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 user 2006-11-08 at 10:44:00 am Views: 62
  • #16679

    China’s trillion dollar surplus
    November China will achieve a new milestone in its economic development
    when its total foreign exchange reserves reach $1 trillion. As of 1
    October, China’s central bank announced that its reserves were $987bn -
    and they are growing by $18bn each month.That sum is the largest
    holding of foreign exchange reserves in the world – and more than the
    annual value of economic activity in all but a handful of the world’s
    big economies.The huge surplus is a product of China’s success as an
    exporter to the world.China’s trade surplus, the difference between the
    amount it sells and buys from the world, has topped $100bn, with the
    imbalance especially marked with the US.As a result, China receives
    more and more foreign currency each year, which it puts in its
    reserves.But China’s currency reserves are now so large that some
    economists fear they will unbalance the entire global economy.
    on US Foreign currency reserves are generally seen as a good thing – it
    is the lack of reserves that means that countries might suffer runs on
    their currency, as Britain did in the 1970s.But China’s surplus is much
    more than China needs to cover its exports, or pay for its own
    investments abroad.And China has mainly invested its foreign currency
    reserves in long-term US Treasury bonds and other government
    securities.Brad Setser, a former US Treasury official, estimates that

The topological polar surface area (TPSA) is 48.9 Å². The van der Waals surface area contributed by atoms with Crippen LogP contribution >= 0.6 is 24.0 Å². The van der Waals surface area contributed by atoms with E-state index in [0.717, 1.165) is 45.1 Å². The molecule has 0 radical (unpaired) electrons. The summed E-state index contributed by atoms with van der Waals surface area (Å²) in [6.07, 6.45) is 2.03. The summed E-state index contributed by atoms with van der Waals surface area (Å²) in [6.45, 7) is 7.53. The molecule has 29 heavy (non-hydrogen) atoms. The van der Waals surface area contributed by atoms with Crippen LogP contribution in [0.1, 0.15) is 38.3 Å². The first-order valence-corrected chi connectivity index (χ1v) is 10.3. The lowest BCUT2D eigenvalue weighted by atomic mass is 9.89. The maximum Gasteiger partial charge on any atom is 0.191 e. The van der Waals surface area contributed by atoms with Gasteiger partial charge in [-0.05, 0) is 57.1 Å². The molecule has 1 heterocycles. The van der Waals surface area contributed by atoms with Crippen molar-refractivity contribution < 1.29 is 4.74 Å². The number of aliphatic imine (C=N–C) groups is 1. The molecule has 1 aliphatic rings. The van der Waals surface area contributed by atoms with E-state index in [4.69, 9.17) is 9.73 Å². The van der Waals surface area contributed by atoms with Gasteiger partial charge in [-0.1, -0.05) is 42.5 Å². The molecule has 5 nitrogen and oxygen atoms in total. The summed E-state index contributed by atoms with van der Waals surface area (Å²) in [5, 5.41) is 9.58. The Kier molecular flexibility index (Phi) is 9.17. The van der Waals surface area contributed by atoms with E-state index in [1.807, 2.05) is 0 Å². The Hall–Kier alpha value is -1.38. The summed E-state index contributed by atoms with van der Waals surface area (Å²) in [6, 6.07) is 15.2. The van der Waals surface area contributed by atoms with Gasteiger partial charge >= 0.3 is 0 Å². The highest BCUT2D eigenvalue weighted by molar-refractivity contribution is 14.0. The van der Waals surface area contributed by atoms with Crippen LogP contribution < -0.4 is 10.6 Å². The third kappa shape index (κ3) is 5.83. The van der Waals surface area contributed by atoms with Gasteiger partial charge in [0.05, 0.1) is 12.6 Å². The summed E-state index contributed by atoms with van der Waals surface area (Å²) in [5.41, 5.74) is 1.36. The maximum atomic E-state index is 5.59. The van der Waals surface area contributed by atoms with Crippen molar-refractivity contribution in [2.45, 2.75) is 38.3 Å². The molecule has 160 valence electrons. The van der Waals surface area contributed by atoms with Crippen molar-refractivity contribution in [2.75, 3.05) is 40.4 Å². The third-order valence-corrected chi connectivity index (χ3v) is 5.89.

China now holds $700bn in US long-term bonds, enough to lower US
    long-term interest rates by 1.5% – which helped stimulate the recent
    housing boom.But those holdings are a double-edged sword.If China
    attempted to diversify its holdings, it could cause a collapse in the
    value of the dollar and higher inflation in the US.That would also
    lower the value of China’s own reserve assets – so China is only slowly
    moving out of dollars and into other currencies such as the euro.
    However, it also ties the fate of the US economy to China.

    Worries for China
    economic theory, China’s currency should rise in value since it has
    such a big trade surplus and currency reserves. That would make its
    goods more expensive and cut the trade surplus.But China’s economic
    growth is highly dependent on exports and investment, with relatively
    little coming from domestic consumption.So the Chinese government wants
    to keep the value of its currency, the yuan, fixed at a rate tied to
    the US dollar (with a 3% variation allowed).This helps boost foreign
    investment but makes it more difficult to control inflation.In the long
    term, China wants to switch the emphasis in its economy to domestic
    demand.But that will take time – and in the meanwhile the currency
    reserves could double to reach $2 trillion in a few more years.

    Foreign investment
    economists argue that the pattern actually benefits both the US and
    China. The US gets a cheap and stable source of funding for its trade
    deficit, allowing the economy to continue to grow as consumers purchase
    cheap foreign goods – whose low prices keep inflation in check.And
    China is able to maintain its export-led economic growth, generating
    jobs for its growing urban population, while continuing to attract
    foreign investment.But others argue that it may not be sustainable -
    and the attempt to unwind these huge imbalances could destabilise the
    world economy.Brad Setser believes that unless China rapidly revalues
    its currency, it will face increased pressures on its domestic economy
    - with over-investment (now approaching 50% of GDP) eventually
    collapsing, putting pressure on the banking system.Fred Bergsten of the
    Institute of International Economics argue that the problems of
    adjustment – and the huge trade imbalance – will generate growing
    protectionist pressures in the US and Europe, undermining support for
    free trade.The IMF and the OECD also see this adjustment as the central
    problem of the world economy.And unless it is tackled, the prospects
    for future world economic growth might well be derailed.